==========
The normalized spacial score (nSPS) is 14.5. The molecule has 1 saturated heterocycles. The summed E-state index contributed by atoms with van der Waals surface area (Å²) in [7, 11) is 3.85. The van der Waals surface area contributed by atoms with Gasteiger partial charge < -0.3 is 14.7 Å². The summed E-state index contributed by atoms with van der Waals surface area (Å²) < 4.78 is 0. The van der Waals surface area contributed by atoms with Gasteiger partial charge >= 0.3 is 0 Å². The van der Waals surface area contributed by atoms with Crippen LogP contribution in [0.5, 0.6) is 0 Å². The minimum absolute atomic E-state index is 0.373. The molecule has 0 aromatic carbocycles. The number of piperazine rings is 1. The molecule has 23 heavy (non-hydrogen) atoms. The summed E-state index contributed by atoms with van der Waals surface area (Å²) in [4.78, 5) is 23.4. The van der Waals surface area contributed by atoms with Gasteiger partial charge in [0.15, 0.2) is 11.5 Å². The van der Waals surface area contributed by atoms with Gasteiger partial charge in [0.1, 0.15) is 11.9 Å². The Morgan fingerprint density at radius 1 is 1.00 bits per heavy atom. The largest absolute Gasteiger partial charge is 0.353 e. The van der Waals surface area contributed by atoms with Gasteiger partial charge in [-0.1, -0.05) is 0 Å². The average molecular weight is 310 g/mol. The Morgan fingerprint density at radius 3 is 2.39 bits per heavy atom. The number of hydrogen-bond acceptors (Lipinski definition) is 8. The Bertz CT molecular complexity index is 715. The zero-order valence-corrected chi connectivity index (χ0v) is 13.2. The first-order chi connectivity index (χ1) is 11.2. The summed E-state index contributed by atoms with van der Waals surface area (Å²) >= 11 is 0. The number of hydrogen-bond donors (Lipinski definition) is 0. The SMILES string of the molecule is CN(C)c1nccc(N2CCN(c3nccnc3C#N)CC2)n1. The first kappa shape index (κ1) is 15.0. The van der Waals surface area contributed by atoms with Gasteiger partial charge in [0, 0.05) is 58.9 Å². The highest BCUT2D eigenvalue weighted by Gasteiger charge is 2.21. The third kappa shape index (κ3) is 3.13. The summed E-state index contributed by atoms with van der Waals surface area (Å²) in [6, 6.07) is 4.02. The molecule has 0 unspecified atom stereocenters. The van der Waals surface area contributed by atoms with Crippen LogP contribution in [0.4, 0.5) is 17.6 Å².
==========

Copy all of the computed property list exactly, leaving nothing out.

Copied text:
The normalized spacial score (nSPS) is 14.5. The molecule has 1 saturated heterocycles. The summed E-state index contributed by atoms with van der Waals surface area (Å²) in [7, 11) is 3.85. The van der Waals surface area contributed by atoms with Gasteiger partial charge < -0.3 is 14.7 Å². The summed E-state index contributed by atoms with van der Waals surface area (Å²) < 4.78 is 0. The van der Waals surface area contributed by atoms with Gasteiger partial charge >= 0.3 is 0 Å². The van der Waals surface area contributed by atoms with Crippen LogP contribution in [0.5, 0.6) is 0 Å². The minimum absolute atomic E-state index is 0.373. The molecule has 0 aromatic carbocycles. The number of piperazine rings is 1. The molecule has 23 heavy (non-hydrogen) atoms. The summed E-state index contributed by atoms with van der Waals surface area (Å²) in [4.78, 5) is 23.4. The van der Waals surface area contributed by atoms with Gasteiger partial charge in [0.15, 0.2) is 11.5 Å². The van der Waals surface area contributed by atoms with Gasteiger partial charge in [0.1, 0.15) is 11.9 Å². The Morgan fingerprint density at radius 1 is 1.00 bits per heavy atom. The largest absolute Gasteiger partial charge is 0.353 e. The van der Waals surface area contributed by atoms with Gasteiger partial charge in [-0.1, -0.05) is 0 Å². The average molecular weight is 310 g/mol. The Morgan fingerprint density at radius 3 is 2.39 bits per heavy atom. The number of hydrogen-bond acceptors (Lipinski definition) is 8. The Bertz CT molecular complexity index is 715. The zero-order valence-corrected chi connectivity index (χ0v) is 13.2. The first-order chi connectivity index (χ1) is 11.2. The summed E-state index contributed by atoms with van der Waals surface area (Å²) >= 11 is 0. The number of hydrogen-bond donors (Lipinski definition) is 0. The SMILES string of the molecule is CN(C)c1nccc(N2CCN(c3nccnc3C#N)CC2)n1. The first kappa shape index (κ1) is 15.0. The van der Waals surface area contributed by atoms with Gasteiger partial charge in [0, 0.05) is 58.9 Å². The highest BCUT2D eigenvalue weighted by Gasteiger charge is 2.21. The third kappa shape index (κ3) is 3.13. The summed E-state index contributed by atoms with van der Waals surface area (Å²) in [6, 6.07) is 4.02. The molecule has 0 unspecified atom stereocenters. The van der Waals surface area contributed by atoms with Crippen LogP contribution in [0.4, 0.5) is 17.6 Å².